...it's a mystery, wrapped in an enigma, wrapped in bacon...mmmmmmm....
We had an extremely nice winter holiday, wherein we scrimped not at all, and then we came home and sat around with no work for a couple of weeks, biting our nails. Hawk did eventually roll and is currently stalled in Tex-Ass, waiting (behind 12 other drivers) for a load to come his way. So our finances went, practically overnight, from not too scary to suckity-poo.
However, the kids are up for Blackout Days every so often, though I wonder if the cost of candles offsets any BGE savings we might see. We're postponing purchases. We're saving up our errands. But then! Then ! Our local news station picked up this story about $1/day eating, and I challenged Fluff and Fuzz to try to eat for $1 a day. Just for a week. Just to see if we could do it.
Rebecca Currie was trying to disprove the claims of a California couple's experiment and premise, that it was impossible to eat healthfully on a budget of $1 per day. I figured, hey, she did it; let's us try it. If we run out of things to eat, the grocery is just around the corner.
Run out of things to eat. HAH!
First off, $21 buys more groceries than I thought it would. Also, we 'cheated' by using spices, canned goods, supplies and leftovers that we had hanging around already. (Rebecca started from scratch, pretending she had nothing- no spices, no flour, no sugar, no leftovers in the fridge.) Aside from the obvious savings (where did the other $80/week GO?) it's teaching the kids (who don't hear 'no' or 'we can't afford it' often enough) what is possible with $1. $3 for 6 donuts no longer looks like a bargain- hooray! Making pudding at home isn't a big hairy deal; booyah! The boxed pasta&sauces are 'too expensive'~ wowza! Coffee at Starbucks isn't even an option- not that it was very good anyhow...!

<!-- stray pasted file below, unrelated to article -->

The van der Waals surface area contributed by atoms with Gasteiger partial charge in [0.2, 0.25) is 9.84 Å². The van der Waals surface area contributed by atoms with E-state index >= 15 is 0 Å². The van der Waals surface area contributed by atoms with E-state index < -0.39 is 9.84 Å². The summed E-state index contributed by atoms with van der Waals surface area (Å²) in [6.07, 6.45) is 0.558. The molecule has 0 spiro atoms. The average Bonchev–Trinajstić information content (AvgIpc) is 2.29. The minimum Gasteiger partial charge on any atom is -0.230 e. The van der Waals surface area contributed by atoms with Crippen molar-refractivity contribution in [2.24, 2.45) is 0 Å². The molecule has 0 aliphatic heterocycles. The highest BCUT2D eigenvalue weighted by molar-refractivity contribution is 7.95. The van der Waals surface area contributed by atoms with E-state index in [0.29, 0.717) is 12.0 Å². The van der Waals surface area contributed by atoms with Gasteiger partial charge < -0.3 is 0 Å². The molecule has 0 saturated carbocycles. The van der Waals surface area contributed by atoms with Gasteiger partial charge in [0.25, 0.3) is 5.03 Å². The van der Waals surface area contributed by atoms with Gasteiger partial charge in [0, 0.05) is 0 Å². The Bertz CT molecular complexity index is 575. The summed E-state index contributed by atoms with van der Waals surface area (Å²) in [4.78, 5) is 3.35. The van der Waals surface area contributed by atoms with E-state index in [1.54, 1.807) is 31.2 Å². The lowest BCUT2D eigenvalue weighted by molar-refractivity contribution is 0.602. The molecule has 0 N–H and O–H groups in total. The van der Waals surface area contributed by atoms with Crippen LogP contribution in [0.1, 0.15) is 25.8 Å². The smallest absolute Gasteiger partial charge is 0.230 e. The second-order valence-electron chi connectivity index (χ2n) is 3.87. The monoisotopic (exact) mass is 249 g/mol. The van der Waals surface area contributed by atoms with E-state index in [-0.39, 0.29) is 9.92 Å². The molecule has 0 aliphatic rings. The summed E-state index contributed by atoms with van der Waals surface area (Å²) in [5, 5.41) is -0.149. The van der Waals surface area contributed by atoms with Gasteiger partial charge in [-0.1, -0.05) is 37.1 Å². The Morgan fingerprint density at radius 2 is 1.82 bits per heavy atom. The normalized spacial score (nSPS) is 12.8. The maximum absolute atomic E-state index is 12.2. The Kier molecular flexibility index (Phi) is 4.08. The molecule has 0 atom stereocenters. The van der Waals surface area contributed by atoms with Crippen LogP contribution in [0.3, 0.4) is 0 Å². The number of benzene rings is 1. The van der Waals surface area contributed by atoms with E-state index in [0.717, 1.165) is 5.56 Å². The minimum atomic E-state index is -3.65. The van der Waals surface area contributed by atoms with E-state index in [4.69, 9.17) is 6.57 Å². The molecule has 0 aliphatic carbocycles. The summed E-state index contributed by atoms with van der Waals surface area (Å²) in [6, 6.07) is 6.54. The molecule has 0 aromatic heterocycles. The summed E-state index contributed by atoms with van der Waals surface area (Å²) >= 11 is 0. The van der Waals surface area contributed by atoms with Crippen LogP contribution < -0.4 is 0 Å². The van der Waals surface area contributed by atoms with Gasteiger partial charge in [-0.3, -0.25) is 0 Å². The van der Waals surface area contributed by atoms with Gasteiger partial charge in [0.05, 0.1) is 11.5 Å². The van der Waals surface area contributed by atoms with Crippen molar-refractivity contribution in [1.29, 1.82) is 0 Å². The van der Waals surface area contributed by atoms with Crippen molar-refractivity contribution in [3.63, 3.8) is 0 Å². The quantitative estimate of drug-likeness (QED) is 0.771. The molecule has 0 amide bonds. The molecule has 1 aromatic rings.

At the end of Week #1, before we shopped for Week #2, at the kids' request, we went for lunch at Wendy's. We set a limit of $3 each, and planned to order from the Value Menu, which doesn't really seem different from the Regular Menu except for corralling all the cheap stuff together on the signboard.
That $9 meal left them unsatisfied in many ways. I pulled open my chicken sandwich and showed them the size of the pattie. "Whoa," said Fluff. "That's a big piece of meat." Yeah. At home, I'd've cut it into slivers and mixed it with some noodles and sauce and peas, and the casserole would've fed all three of us. After the burgers, fries and Frosty were consumed, the kids were still kind of hungry. They were impressed when I showed them the amount of ground chuck $9 would buy. They put back the organic milk and eggs and replaced them with grocery brand milk and eggs in order to have room in the budget for a box of mint tea. And even though a dinner of cornbread and beans is far from their favorite, they volunteered that it was a more satisfying meal than lunch had been.
Pushing cookies and soda to the bottom of the 'wish' list (below bananas, popcorn and a pizza kit) was their idea. We're just starting Week #2, and survived Week #1 better than we thought we would. We will see how long we can manage. The kids are learning budgeting, meal planning, comparison shopping, that all things bear scrutiny and precisely what is important to them, and I'm clearing out my overstock of pantry goods. When I eventually double our budget to $42, we'll all feel positively wealthy.
Tonight, with the aid of a seasoning packet I had in the cabinet, broccoli I'd purchased two weeks ago, and the tail end (sorry) of last week's rotisserie chicken, I was nominated for an award of Kitchen Heroism because I made Chicken and Broccoli with rice.
So if you miss me, it's because I'm busy polishing my Kitchen Heroism award. It's made of copper and a bitch to keep clean.